Earlier in April I had the opportunity to spend a week in Vancouver working with La Marzocco and attendees at TED Vancouver 2018. I was able to spend 5 days with people from all over the world and teach them how to make espresso.
For those of you who may not know, TED is a nonpartisan nonprofit devoted to spreading ideas in the form of short, powerful talks. TED first began in 1984 as a conference that focused on Technology, Entertainment and Design. The focus now is much broader and can range from science to art and global issues.
La Marzocco was founded in 1927 in Florence and specializes in producing high-end coffee machines for both professional and home enthusiasts. At TED, we were showcasing their line of single group espresso machines (the GS3 and Linea Mini) perfect for at home use! The team at La Marzocco is insanely customer oriented and knowledgeable - awesome people to spend the week with.
As I mentioned before, TED draws a super diverse crowd, from scientists, actors, artists, to computer engineers and business tycoons and philanthropists - the attendee list is pretty wild (here’s looking at you Ryan Coogler & polar explorer, Ben Saunders! Hope you liked your latte Zach Braff! Was that cappuccino too cool Al Gore?). The one thing all the attendees do have in common is a general intrigue about things they may not know much about and an openness to learn about those things. This happens to be pretty handy for us trying to teach people about espresso! We had a bar with 5 espresso machines on it and used some of the machines as normal to pump out drinks for the thousands of attendees. The other machines were turned around to face the attendees so they could learn how to make their own drink.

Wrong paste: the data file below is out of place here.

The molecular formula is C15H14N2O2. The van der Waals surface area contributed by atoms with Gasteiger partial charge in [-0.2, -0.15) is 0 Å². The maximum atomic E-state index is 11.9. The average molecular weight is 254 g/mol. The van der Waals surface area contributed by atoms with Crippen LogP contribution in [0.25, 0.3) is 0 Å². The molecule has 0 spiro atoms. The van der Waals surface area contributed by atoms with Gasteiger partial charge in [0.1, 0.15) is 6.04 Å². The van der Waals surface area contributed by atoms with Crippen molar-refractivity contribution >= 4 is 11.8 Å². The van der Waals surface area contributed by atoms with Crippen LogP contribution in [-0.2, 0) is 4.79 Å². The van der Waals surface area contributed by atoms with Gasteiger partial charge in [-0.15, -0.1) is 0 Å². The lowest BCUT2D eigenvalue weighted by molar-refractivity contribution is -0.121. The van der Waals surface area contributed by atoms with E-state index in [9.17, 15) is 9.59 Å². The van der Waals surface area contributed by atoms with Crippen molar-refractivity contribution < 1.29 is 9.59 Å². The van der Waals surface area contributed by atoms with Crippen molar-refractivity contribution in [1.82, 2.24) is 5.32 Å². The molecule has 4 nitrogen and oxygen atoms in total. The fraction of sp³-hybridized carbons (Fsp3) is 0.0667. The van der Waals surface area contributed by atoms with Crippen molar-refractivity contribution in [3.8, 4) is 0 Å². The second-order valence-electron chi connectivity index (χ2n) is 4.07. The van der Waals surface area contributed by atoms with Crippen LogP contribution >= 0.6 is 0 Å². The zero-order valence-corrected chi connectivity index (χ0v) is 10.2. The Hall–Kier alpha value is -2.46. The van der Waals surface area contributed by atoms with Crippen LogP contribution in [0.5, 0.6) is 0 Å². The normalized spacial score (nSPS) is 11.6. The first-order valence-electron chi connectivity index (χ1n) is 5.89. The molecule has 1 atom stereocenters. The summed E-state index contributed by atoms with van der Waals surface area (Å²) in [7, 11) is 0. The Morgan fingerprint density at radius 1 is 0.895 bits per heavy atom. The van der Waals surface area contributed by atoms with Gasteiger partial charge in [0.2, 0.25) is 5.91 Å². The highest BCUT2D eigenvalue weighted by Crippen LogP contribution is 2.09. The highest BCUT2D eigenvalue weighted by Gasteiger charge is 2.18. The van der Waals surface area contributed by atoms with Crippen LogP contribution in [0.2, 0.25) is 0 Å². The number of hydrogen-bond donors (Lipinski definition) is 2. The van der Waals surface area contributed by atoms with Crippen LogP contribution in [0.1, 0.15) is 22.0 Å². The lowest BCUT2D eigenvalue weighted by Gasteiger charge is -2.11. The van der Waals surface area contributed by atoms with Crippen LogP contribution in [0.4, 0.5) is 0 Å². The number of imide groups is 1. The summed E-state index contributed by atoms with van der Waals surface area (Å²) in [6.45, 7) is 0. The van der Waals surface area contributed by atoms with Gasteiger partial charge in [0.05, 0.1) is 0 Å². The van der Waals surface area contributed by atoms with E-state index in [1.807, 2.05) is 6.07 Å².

I know, I know, making coffee can seem pretty intimidating but honestly, it’s just a matter of a few calculations, a few repetitions and you’re well on your way. It can be pretty fun watching people have the experience of making their own coffee for the first time and actually enjoying the drink! Yes, even you can make good coffee at home. If there is one thing I really enjoy doing it’s helping people realize that making coffee can be done easily. While people love to complicate things and make coffee overly fancy or inaccessible for no reason - if you have good coffee and good water you’re most of the way there :)
After a week at TED, hearing many talks about global issues I’m inclined to quickly mention the harsh reality in many, if not all, coffee growing regions - almost exclusively of which are all developing countries. Many coffee farmers are paid astoundingly low prices for a product we pay $5 a cup for, warmer global temperatures are quickly destroying plots of crop due to an increased spread in roya (coffee leaf rust) and eliminating some land as viable to use at all, and political unrest and gender inequity is all too common. And while that is an all too brief overview of the compounding issues that revolve around a cup of coffee I hope it is an encouragement to some to create an awareness and activeness in spreading knowledge and actually acting on it if you are in the position to do so. If we don’t begin to create a sustainable future in coffee we will become bystanders as it disappears.